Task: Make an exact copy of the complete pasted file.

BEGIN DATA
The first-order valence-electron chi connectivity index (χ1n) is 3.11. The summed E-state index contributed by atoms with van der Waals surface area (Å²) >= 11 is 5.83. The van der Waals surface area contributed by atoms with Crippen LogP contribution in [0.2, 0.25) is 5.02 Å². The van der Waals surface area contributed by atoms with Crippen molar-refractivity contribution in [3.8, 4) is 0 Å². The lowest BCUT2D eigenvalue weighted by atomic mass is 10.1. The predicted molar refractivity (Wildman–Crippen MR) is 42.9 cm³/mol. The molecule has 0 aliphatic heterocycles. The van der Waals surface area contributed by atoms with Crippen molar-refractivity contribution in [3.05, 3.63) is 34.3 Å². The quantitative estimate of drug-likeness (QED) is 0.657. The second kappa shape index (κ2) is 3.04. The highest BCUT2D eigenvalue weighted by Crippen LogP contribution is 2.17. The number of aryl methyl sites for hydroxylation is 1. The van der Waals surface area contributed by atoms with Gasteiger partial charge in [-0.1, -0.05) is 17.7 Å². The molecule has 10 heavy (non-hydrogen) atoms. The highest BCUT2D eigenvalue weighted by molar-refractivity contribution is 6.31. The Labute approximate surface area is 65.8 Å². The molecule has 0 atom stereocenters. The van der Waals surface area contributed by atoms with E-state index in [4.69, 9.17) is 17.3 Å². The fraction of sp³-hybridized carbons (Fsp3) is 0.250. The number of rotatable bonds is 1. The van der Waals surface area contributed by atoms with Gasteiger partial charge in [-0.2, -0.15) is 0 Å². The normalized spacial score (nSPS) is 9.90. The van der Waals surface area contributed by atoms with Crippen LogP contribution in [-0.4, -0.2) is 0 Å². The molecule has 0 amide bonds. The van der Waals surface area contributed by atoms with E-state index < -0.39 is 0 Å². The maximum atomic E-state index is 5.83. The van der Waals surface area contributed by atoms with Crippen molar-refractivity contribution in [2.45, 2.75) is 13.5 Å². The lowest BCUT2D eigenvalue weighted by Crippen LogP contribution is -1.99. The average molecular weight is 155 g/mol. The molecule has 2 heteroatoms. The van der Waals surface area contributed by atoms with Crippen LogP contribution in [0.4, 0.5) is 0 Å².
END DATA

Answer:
The first-order valence-electron chi connectivity index (χ1n) is 3.11. The summed E-state index contributed by atoms with van der Waals surface area (Å²) >= 11 is 5.83. The van der Waals surface area contributed by atoms with Crippen LogP contribution in [0.2, 0.25) is 5.02 Å². The van der Waals surface area contributed by atoms with Crippen molar-refractivity contribution in [3.8, 4) is 0 Å². The lowest BCUT2D eigenvalue weighted by atomic mass is 10.1. The predicted molar refractivity (Wildman–Crippen MR) is 42.9 cm³/mol. The molecule has 0 aliphatic heterocycles. The van der Waals surface area contributed by atoms with Crippen molar-refractivity contribution in [3.05, 3.63) is 34.3 Å². The quantitative estimate of drug-likeness (QED) is 0.657. The second kappa shape index (κ2) is 3.04. The highest BCUT2D eigenvalue weighted by Crippen LogP contribution is 2.17. The number of aryl methyl sites for hydroxylation is 1. The van der Waals surface area contributed by atoms with Gasteiger partial charge in [-0.1, -0.05) is 17.7 Å². The molecule has 10 heavy (non-hydrogen) atoms. The highest BCUT2D eigenvalue weighted by molar-refractivity contribution is 6.31. The Labute approximate surface area is 65.8 Å². The molecule has 0 atom stereocenters. The van der Waals surface area contributed by atoms with E-state index in [4.69, 9.17) is 17.3 Å². The fraction of sp³-hybridized carbons (Fsp3) is 0.250. The number of rotatable bonds is 1. The van der Waals surface area contributed by atoms with Gasteiger partial charge in [-0.2, -0.15) is 0 Å². The normalized spacial score (nSPS) is 9.90. The van der Waals surface area contributed by atoms with Crippen LogP contribution in [-0.4, -0.2) is 0 Å². The molecule has 0 amide bonds. The van der Waals surface area contributed by atoms with E-state index < -0.39 is 0 Å². The maximum atomic E-state index is 5.83. The van der Waals surface area contributed by atoms with Crippen molar-refractivity contribution in [2.45, 2.75) is 13.5 Å². The lowest BCUT2D eigenvalue weighted by Crippen LogP contribution is -1.99. The average molecular weight is 155 g/mol. The molecule has 2 heteroatoms. The van der Waals surface area contributed by atoms with Crippen LogP contribution in [0.4, 0.5) is 0 Å².